We know that finding a housing and care solution for your aging loved one is at the top of your priority list.
But where do you start?
There is an overabundance of information available online these days making it an overwhelming task to find the answers you desperately need. There are numerous pamphlets, downloads, and libraries of terms available, but they might as well be in textbook form for all the work it takes to read through them.
We want to make it easy for you.
Here’s a concise and helpful guide of senior living tips without all the excess jargon and explanations you don’t have time for. We hope this will kickstart the journey of finding comfort and relief for both you and your loved one.
Let’s get started!
TIP #1 – DECIDE WHO HAS A SAY
First of all, ask yourself who needs to be involved in the decision-making process. You’ll save yourself a ton of time, turmoil and arguments right from the get-go if you keep the conversation whittled down to only the people who must have a say in the matter.
To avoid including people who will only clog up the process with opinions and emotions, try using these questions as filters:
- Is this person directly related?
- Have they been – or will they be – investing time or money into the care of your aging loved one?
- Have they been actively participating in the workload of caring for your loved one thus far?
- Are they committed to visiting your loved one or will they most likely be too busy?
These questions will help you clarify which friends or family members will either be helpful or harmful to the decision-making process.
Remember, it is best to draw the line over who has a say from the start so that when it comes to making the best decision for your elderly parent or grandparent, unnecessary voices are not clouding the decision.
TIP#2 – ACKNOWLEDGE YOUR LOVED ONE’S FEELINGS
There’s no way around it: this is an emotional process. There are going to be feelings involved. Whether it is you or your loved one, this transition is often difficult and emotions are to be expected – rather than ignored.
Think about it. Your elderly sibling, parent or grandparent will be experiencing several types of loss:
- Loss of a home.
- Loss of proximity to where all their memories were made.
- Loss of daily interaction with family members.
- Loss of their familiar schedule of activities.
- Loss of a neighborhood and faces they are used to seeing every day or week.
Even if change is for the good, change always includes some sort of loss, and loss brings along the conflicting emotions of grief.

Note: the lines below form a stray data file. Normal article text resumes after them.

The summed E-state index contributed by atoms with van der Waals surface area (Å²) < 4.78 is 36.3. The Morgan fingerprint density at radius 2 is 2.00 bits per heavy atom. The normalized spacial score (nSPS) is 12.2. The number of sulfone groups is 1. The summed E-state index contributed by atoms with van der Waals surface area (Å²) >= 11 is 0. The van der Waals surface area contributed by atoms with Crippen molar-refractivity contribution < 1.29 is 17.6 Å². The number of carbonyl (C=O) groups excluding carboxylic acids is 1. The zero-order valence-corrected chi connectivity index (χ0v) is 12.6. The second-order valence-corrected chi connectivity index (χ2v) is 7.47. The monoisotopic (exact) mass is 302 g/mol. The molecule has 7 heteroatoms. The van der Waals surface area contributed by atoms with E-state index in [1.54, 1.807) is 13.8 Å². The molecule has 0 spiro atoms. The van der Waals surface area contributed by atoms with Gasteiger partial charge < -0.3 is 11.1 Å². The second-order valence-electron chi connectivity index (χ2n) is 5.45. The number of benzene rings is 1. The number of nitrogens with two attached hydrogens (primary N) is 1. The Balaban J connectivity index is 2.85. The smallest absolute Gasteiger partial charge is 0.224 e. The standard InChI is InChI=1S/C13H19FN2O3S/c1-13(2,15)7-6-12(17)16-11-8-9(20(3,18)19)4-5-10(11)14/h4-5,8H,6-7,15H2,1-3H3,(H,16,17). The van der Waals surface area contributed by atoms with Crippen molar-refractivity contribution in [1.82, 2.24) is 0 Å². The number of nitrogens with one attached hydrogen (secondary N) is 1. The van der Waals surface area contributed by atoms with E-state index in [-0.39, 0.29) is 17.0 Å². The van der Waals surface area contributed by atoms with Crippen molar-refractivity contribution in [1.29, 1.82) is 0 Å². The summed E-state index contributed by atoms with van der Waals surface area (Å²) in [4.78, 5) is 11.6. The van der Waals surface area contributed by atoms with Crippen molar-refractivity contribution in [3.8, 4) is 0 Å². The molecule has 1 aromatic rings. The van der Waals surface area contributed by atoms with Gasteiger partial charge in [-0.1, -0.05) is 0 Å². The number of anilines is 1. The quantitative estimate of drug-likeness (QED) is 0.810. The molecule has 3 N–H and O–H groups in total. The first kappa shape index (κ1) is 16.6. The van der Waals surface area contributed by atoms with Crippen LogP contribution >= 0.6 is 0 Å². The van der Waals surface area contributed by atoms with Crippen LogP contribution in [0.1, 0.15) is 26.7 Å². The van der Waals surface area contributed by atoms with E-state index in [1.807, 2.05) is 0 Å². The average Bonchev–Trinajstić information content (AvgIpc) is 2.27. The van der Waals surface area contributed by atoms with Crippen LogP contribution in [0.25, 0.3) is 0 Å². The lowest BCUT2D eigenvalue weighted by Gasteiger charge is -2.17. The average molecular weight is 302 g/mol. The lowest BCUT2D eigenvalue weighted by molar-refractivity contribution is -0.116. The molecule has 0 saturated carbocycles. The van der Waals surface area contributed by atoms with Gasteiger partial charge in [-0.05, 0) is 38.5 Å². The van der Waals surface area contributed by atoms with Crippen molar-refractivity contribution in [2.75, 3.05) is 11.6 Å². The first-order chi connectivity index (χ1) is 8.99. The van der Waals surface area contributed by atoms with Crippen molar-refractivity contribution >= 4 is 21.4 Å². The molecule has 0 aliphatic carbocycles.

Here’s a key to navigating your loved one’s intense emotions: validate them.
This doesn’t mean that you are swayed from making your decisions when you’re dealing with feelings of loss and grief. That will most likely be unavoidable. But your loved one will be more willing to move forward with necessary changes if they feel validated.
This means you need to do 2 things:
- Take the time to listen to your elderly loved one express how they are feeling without interruption or justification.
- Once they have shared, reassure them that their feelings have been heard and are valid by nodding, verbally validating them, and/or offering a warm embrace.
Things to avoid while they are expressing their feelings about a difficult transition:
- Interrupting them
- Explaining why things need to change
- Telling them that other people have it worse
- Asking them to just be strong and ignore their grief
Whether or not these things are true, they will prevent your loved one from feeling heard and validated. There will be a time to discuss with them why things need to change or other factors, but doing so while they are sharing how they feel is not the time.
The likely result of validating your loved one’s feelings:
- They’ll be much more compliant in the discussion and process of transitioning to senior living. Once they see that their thoughts and feelings are not being overlooked, they’ll be more likely to hear and work with what you have to say.
- This will not only help care for your loved one’s heart during this difficult time, it will also make the hard decision-making discussions much easier for everyone.
TIP#3 – WEIGH THE FINANCIAL COST vs THE TIME/ENERGY COST